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Brief Report

Late-Onset First-Episode Psychosis: Does It Have a Better Outcome?

Nuno A. Fernandes, MDa,*; Marisa A. Martins, MDa; Ricardo F. Gasparinho, MDa; Liliana P. Ferreira, MDa; Núria F. Santos, MDa; António P. Alho, MDa; and Inês S. Fernandes, MDa

Published: August 2, 2022

Prim Care Companion CNS Disord 2022;24(4):21br03073

To cite: Fernandes NA, Martins MA, Gasparinho RF, et al. Late-onset first-episode psychosis: does it have a better outcome? Prim Care Companion CNS Disord. 2022;24(4):21br03073.
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© 2022 Physicians Postgraduate Press, Inc.

aDepartment of Psychiatry and Mental Health, Hospital Distrital de Santarém, Santarém, Portugal
*Corresponding author: Nuno A. Fernandes, MD, Department of Psychiatry and Mental Health, Hospital Distrital de Santarém, EPE, Avenida Bernardo Santareno 3737B, 2005-177 Santarém, Portugal (



The age at onset of psychosis is an important clinical marker associated with the course and outcome of psychotic disorders.1 Although schizophrenia most commonly presents early in life, 23% of patients have onset after the age of 40 years.2–5 There are well-established differences between late-onset psychosis (≥ 40 years and < 60 years) and early-onset psychosis (<40 years).1,4 Previous studies found that patients with late-onset psychosis had better outcomes than those with early onset.6 This study aimed to characterize demographic and clinical data of patients with late-onset psychosis and to compare first-episode psychosis outcomes between late-onset and early-onset patients.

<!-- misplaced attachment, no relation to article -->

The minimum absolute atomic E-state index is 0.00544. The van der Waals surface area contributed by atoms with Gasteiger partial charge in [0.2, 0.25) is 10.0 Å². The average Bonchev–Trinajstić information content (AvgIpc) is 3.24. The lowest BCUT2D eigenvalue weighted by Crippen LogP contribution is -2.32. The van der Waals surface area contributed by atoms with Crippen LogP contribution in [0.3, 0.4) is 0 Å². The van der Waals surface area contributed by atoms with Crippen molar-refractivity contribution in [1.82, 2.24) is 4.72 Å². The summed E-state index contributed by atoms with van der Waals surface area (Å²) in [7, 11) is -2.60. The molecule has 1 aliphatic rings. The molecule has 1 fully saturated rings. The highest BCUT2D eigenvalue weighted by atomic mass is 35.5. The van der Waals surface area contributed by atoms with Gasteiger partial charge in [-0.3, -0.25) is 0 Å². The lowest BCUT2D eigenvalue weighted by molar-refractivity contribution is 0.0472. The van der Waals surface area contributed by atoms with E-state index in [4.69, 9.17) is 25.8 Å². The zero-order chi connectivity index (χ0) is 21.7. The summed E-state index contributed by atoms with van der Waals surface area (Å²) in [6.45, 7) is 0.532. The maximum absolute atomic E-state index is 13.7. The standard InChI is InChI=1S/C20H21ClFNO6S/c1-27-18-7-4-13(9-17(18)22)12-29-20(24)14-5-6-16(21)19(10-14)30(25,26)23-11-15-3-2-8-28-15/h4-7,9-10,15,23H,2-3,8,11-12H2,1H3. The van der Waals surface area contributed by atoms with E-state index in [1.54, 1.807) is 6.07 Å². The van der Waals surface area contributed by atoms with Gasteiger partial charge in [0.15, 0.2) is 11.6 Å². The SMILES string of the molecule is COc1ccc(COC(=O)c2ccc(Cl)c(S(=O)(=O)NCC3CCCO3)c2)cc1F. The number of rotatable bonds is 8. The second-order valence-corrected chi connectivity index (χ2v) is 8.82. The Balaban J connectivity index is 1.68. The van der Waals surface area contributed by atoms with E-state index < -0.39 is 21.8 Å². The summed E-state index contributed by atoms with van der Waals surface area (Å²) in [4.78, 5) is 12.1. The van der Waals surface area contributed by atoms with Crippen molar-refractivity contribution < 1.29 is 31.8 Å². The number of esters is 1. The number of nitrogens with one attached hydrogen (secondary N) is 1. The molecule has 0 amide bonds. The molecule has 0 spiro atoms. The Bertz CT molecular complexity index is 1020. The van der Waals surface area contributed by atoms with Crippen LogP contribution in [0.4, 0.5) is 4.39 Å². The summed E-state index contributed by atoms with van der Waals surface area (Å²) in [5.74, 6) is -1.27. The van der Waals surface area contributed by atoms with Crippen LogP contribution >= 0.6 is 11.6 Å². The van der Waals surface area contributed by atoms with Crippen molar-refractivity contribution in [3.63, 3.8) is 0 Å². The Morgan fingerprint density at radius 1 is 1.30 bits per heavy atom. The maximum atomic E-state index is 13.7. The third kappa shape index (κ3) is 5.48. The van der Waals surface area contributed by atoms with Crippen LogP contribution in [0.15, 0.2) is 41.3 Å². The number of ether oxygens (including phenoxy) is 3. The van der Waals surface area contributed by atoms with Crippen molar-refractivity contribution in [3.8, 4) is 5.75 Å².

This was a cohort study of all inpatients with first-episode psychosis aged 18–59 years at Hospital Distrital de Santarém from 2014 to 2016. All data were collected during hospital admission and at 9-month follow-up. Patients were classified according to age at onset of psychotic symptoms: early onset and late onset. ICD-10 diagnoses7 at 9-month follow-up were confirmed and further clustered into diagnostic categories: nonaffective psychosis, affective psychosis, and drug-induced psychotic disorder.